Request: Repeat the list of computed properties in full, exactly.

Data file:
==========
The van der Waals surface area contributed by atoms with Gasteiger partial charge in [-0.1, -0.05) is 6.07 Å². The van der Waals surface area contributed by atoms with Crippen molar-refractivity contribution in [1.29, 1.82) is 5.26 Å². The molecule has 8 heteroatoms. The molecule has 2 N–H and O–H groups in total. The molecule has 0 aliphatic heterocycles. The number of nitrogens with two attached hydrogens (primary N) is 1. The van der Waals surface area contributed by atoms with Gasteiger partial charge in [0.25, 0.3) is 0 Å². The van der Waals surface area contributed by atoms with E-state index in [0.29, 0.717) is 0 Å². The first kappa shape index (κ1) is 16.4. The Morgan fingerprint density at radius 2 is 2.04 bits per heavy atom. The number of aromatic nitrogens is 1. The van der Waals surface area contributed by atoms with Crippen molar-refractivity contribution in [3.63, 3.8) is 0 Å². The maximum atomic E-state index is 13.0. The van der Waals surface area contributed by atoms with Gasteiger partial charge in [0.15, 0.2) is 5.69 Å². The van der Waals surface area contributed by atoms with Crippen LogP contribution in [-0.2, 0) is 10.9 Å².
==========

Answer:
The van der Waals surface area contributed by atoms with Gasteiger partial charge in [-0.1, -0.05) is 6.07 Å². The van der Waals surface area contributed by atoms with Crippen molar-refractivity contribution in [1.29, 1.82) is 5.26 Å². The molecule has 8 heteroatoms. The molecule has 2 N–H and O–H groups in total. The molecule has 0 aliphatic heterocycles. The number of nitrogens with two attached hydrogens (primary N) is 1. The van der Waals surface area contributed by atoms with Gasteiger partial charge in [0.25, 0.3) is 0 Å². The van der Waals surface area contributed by atoms with E-state index in [0.29, 0.717) is 0 Å². The first kappa shape index (κ1) is 16.4. The Morgan fingerprint density at radius 2 is 2.04 bits per heavy atom. The number of aromatic nitrogens is 1. The van der Waals surface area contributed by atoms with Crippen molar-refractivity contribution in [3.63, 3.8) is 0 Å². The maximum atomic E-state index is 13.0. The van der Waals surface area contributed by atoms with Gasteiger partial charge in [0.15, 0.2) is 5.69 Å². The van der Waals surface area contributed by atoms with Crippen LogP contribution in [-0.2, 0) is 10.9 Å².